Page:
The return of Desert Hearts 2022 at Lake Perris, CA, was a 120-140 bpm journey through a colorful utopia we didn’t know we needed. From exploring a new home to admiring a newly added stage, it felt like a euphoric, psychedelic trip down a faux fur-filled road that leads to a dance floor where the house and techno never stop. A stage where a disco ball surrounded by a huge heart-shaped mirrored ornament welcomes fans to a love fest.
At the core of it all, you have label boss Mikey Lion, followed by ex-pro BMX rider and now immaculate DJ Lee Reynolds, party-starter Porkchop, and artistic visionaries Marbs and Kristoff McKay. These are the founders of all this house, techno, and love madness.
For the last ten years, the San Diego-bred vanguard leaders of Desert Hearts have provided loyal fans with a musical haven and community to party with, get weird at, partake in yoga stretches and workshops, and the ability to do it all over again with no remorse. Long-time fans have been awaiting their return for this unique experience the festival brings forth.
Stepping foot in the world of Desert Hearts is stepping into a life-long community. Whether it be a 200-person renegade in the Mojave Desert, a downtown party in a major city, or a gathering of countless heads near a lake, the party crew never fails to provide a safe space to feel like the main character.
This festival is an open canvas for art. There’s no denying the artistic freedom it gifts participants. For example, the theme camps, fire performers, and Bob Ross-Esque artists sitting at their stools painting whatever comes to mind. Let’s not forget the goth-y, burner-like fashion that encapsulates Desert Hearts aesthetic flawlessly.
Flocks of glitter fanatics, animal-print coat lovers, and cyber-ish punks are running the function, so dress accordingly, or don’t. Everything flies here.
The festival preaches positivity and love, and we felt just that during the weekend! The weather was breezy but warm during the day which totally beats the weather conditions at their former location, Los Coyotes Indian Reservation.
Lake Perris is the brand new venue that held space for the return of Desert Hearts, and we’re honestly torn about it. Everything was a bit spread out compared to their previous location which made the festival feel less intimate than it usually does, but at the same time, all the new camp amenities available this year were five-star.
It’s worth noting that having a lake to swim in was great. The element of water brings something somewhat spiritual to the environment. However, if one doesn’t like being barefoot at a fest, the sandy daytime dancing area could be uncomfortable at their new stage.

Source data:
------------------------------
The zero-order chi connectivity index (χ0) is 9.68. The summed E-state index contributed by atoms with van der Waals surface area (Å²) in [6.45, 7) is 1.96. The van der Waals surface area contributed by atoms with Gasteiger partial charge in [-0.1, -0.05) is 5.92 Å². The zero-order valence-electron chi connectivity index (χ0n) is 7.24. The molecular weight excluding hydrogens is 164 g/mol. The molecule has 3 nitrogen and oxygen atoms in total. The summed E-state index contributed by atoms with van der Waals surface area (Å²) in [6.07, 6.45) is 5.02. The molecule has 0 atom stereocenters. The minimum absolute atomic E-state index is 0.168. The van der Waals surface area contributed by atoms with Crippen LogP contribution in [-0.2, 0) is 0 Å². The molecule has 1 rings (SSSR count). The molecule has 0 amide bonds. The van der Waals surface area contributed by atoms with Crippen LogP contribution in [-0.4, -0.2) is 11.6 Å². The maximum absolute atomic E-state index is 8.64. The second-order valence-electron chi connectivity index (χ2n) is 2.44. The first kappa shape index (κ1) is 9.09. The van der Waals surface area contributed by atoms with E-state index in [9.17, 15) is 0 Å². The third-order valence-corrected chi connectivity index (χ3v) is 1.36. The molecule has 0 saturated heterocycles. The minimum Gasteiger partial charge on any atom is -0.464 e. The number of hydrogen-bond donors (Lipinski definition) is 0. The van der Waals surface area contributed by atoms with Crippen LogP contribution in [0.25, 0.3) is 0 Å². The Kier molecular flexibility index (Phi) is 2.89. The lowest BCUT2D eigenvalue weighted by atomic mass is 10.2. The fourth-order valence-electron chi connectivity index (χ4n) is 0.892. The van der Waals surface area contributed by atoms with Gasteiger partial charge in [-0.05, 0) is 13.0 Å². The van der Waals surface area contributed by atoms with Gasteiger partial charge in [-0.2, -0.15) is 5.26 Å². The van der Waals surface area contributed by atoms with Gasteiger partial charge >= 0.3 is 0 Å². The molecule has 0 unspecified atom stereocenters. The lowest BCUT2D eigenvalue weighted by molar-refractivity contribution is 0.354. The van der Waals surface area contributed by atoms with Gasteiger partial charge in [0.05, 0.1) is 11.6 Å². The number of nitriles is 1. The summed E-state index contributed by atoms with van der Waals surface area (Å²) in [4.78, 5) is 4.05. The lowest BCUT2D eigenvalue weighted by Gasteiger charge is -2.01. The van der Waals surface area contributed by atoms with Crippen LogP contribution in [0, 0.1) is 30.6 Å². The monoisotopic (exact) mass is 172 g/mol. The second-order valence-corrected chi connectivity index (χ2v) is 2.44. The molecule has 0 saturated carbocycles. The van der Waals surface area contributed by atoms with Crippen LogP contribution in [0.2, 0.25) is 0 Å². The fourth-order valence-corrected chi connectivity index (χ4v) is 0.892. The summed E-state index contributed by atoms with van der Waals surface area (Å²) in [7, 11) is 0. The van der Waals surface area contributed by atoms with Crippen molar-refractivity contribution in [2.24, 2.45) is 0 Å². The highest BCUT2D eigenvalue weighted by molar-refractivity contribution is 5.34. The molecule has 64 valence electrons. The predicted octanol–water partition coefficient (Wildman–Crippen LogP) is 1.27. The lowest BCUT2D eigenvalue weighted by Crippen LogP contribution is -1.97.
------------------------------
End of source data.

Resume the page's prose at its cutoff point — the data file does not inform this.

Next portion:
If barefoot dancing doesn’t make you uncomfortable, a good dance session is coming your way. Shoes, no shoes, the premises is your playground.
As the sun went down, partygoers migrated to the Heart stage. Some were making room for more dancing and prancing, while those on the outskirts were crushing it with their light toys. Others were even cuddling beneath the art carts around the stage.
As great as all the guests were, this year some hiccups arose with the sound. There were times when the music would cut off or drop down to a low level, which was a bit jarring. The sound was also lower than usual throughout the event.
On the other hand, their newly implemented daytime Desert stage was set up on the sand, facing the lake. Sand and water weren’t present at their previous home, so experiencing the production for the new stage was exceptional. Its wooden three-dimensional art and plants didn’t go unnoticed. This stage set the tone during daylight with house music and disco being supplied.
But even if it was quiet, the music was immaculate. The crew managed the energy beautifully by serving house and disco during the day. Then switching gears to techno and deep house at night.
Motor City icons like Carl Craig, Omar-S, and Chicago’s very own DJ Heather blessed us with their presence on different weekend days. For example, DJ Heather rocked a sunlight set on Friday with support from Latmun and Atish.
In a similar manner, Rinzen and Township Rebellion provided a nighttime techno party that took fans into Saturday morning. Not to mention, Justin Martin threw down a buzzing, surprise Sunday sunrise set.
What began as an intimate party in 2012 is now one of the most transcendental West Coast music festivals in the house and techno world. After their rejuvenating return, it’s safe to say Desert Hearts found a new home.